I've got a bit of a series jag on at the minute; I'm currently reading 5 separate character series at the rate of 1book a month. Whether each and every one sustains my interest in the coming months, only time will tell. One that does look like prolonging my interest and staying the course is Lawrence Block's Matthew Scudder.
Currently 17 books long, this is the 3rd instalment I've read in as many months.
Block has a writing style that engages me. Scudder frequently bar-hops, he's often doing nothing more than drowning his sorrows or taking his poison with coffee if he's not on a full-blown bender. There's a frailty about Scudder, whilst physically large and imposing, and mentally sharp his guilt about accidentally killing a young girl while on the police force is slowly dragging him down. He provides financial support for his ex-wife and boys, but never seems willing to be the dad his sons clearly crave, always with a ready excuse as to why he can't take them to a game. Drink being his one true love, but he hasn't fully surrendered to it just yet. He's still functional and still coherent most of the time.
There are almost two mysteries involved in each of the books I've read in the series so far. Each case, each crime, each murder is somewhat incidental, in my opinion to the real mystery of Matthew Scudder which Block slowly reveals a book at a time.
I'm already looking forward to episode 4 next month.
4 from 5
Bought my copy second hand years ago for £4.50 from Oxfam - the first books in an omnibus edition - bargain!
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1 of 1 people found the following review helpful By J. Hill on 31 Mar. 2012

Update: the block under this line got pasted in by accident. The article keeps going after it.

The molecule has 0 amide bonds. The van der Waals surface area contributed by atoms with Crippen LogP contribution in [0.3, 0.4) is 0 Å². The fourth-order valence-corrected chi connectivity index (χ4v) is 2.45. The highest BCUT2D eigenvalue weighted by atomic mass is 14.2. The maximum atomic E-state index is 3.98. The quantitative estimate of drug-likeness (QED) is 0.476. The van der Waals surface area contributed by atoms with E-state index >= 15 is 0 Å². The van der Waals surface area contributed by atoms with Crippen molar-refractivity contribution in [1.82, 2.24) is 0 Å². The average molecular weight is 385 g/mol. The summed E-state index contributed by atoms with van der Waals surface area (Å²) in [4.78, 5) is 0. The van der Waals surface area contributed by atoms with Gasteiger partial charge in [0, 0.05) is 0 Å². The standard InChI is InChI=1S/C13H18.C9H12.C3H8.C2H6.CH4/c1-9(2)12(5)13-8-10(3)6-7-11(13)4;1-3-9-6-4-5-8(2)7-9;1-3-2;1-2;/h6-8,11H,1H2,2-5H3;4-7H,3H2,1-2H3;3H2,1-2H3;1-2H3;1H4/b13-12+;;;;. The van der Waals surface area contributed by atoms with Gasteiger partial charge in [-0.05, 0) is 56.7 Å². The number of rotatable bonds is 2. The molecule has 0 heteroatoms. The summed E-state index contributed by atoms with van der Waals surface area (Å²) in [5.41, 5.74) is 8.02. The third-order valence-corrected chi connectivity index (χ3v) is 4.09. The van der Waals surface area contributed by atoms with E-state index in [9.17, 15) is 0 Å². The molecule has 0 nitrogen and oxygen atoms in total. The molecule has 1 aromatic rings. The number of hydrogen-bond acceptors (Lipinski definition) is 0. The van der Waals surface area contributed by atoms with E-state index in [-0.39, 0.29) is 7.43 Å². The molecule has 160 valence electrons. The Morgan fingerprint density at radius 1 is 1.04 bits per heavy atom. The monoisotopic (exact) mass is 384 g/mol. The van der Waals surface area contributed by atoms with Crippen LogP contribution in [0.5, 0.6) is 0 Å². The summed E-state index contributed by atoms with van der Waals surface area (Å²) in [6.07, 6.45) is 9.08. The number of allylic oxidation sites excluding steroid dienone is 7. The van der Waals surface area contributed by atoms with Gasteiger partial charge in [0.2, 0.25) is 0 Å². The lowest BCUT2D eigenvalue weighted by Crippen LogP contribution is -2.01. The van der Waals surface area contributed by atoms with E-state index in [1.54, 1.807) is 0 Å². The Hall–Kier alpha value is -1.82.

Format: Kindle Edition
This is the first standalone novel of Block's Matt Scudder series.
I read that Block doesn't have much of a following in the UK, which is a shame. I first read his 'Small Town' and became interested in his writing from then on. He's written an enormous amount of books on many crime related subjects, some of which work for me (the Keller series) some of which don't (the Rhodenbarr books).
I'm addicted to Scudder and have just finished the 16th in the series.
This book as the first in the series is of course the place to start, it's perhaps not a polished as later one but as any book addict knows, you must start at the very beginning. Over time you will see Scudder's character develop as he battles with his addiction and forms various relationships.
None of the books require a great deal of thought or analysis, they are simply escapist, entertaining New York Noir detective stories.
I feel that the kindle book is overpriced, and anyone considering going through the series would be better off buying the paperback versions, many of which are very cheap even when postage charges are taken into account. I shall keep reading them regardless. There are 17 books in the Matt Scudder series, the last of which was published in 2011, so hopefully there are more to come.